Gender Quotas in Belgium: A Never Ending Story of Gendering Compartmentalized Citizenship?

25 Pages Posted: 29 May 2015  

Petra Meier

University of Antwerp

Date Written: 2015


This contribution brings together the more partial analyses of the panoply of Belgian gender quotas. By putting the different gender quotas in a comparative perspective, we hope to contribute to a better understanding of eventual broader patterns underlying the Belgian gender-quotas landscape. More precisely, this contribution focuses on: i) a comparative analysis of the quota rules set for the different sectors; ii) the domestic factors playing a role in the putting on the agenda and adoption of gender quotas; and iii) inter-, supra-, and transnational factors and the interplay of different political levels in the adoption of gender quotas. The analysis shows that Belgium, a traditional laggard when it comes to gender equality, imposes gender quotas by law on a broad range of sectors (elected political office, advisory committees, boards of listed and state-owned companies, and decision-making bodies in universities), turning Belgium into a world leader in gender quotas. This top-down process would not have been possible without the persistent agency of the women’s movement, especially actors embedded within the women’s branches of a certain number of political parties, and the underlying concept of citizenship – because it echoes it. While inter-, supra-, and transnational influences cannot be denied, it is mainly domestic factors that played a role in this success story – at least when compared to a number of other cases. The gender quotas for the various sectors tend to build on each other, clearly showing evidence of a contagion effect.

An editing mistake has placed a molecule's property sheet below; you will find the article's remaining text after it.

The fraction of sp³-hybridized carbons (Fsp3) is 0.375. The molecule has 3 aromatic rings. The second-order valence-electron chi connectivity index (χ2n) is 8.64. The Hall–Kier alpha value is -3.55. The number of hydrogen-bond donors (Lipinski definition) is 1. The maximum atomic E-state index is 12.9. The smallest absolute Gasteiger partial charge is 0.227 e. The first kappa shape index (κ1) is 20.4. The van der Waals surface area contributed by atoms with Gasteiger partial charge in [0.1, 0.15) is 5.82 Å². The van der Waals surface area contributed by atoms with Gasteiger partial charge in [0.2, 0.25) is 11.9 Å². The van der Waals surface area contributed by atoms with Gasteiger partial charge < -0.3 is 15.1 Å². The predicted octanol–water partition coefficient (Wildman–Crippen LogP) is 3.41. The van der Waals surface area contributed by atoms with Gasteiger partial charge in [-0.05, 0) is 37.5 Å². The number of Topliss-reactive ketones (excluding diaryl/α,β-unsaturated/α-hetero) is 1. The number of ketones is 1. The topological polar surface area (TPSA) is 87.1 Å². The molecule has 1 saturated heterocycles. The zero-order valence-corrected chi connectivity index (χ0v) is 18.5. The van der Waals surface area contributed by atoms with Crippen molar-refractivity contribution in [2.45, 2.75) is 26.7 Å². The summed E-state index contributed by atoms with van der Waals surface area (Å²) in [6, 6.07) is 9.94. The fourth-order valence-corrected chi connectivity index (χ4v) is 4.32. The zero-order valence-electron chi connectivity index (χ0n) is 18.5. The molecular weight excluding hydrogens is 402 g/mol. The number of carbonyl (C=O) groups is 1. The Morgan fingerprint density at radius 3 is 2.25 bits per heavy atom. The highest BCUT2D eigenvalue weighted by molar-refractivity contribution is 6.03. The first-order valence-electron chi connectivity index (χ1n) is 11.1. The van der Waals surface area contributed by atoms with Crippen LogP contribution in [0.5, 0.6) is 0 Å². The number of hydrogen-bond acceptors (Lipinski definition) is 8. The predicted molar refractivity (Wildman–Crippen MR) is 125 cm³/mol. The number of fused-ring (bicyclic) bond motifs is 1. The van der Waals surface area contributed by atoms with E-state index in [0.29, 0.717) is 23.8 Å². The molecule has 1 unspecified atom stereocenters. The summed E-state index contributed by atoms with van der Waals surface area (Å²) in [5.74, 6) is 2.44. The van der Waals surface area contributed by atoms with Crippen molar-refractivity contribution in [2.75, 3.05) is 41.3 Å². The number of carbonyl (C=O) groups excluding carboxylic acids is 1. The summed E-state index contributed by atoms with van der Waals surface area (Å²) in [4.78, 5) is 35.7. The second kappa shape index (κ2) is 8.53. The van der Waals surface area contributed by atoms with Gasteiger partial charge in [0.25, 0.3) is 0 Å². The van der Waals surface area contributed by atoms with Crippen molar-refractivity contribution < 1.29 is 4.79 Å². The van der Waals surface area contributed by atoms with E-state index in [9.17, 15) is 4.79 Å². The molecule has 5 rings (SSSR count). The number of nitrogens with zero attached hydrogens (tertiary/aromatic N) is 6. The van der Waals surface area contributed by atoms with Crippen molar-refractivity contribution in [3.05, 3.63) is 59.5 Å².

Keywords: Gender quotas; Electoral politics; Listed and state-owned companies; Advisory committees; Universities

Suggested Citation

Meier, Petra, Gender Quotas in Belgium: A Never Ending Story of Gendering Compartmentalized Citizenship? (2015). EUI Department of Law Research Paper No. 2015/25. Available at SSRN: or

Petra Meier (Contact Author)

University of Antwerp ( email )

Prinsstraat 13
Antwerp, 2000

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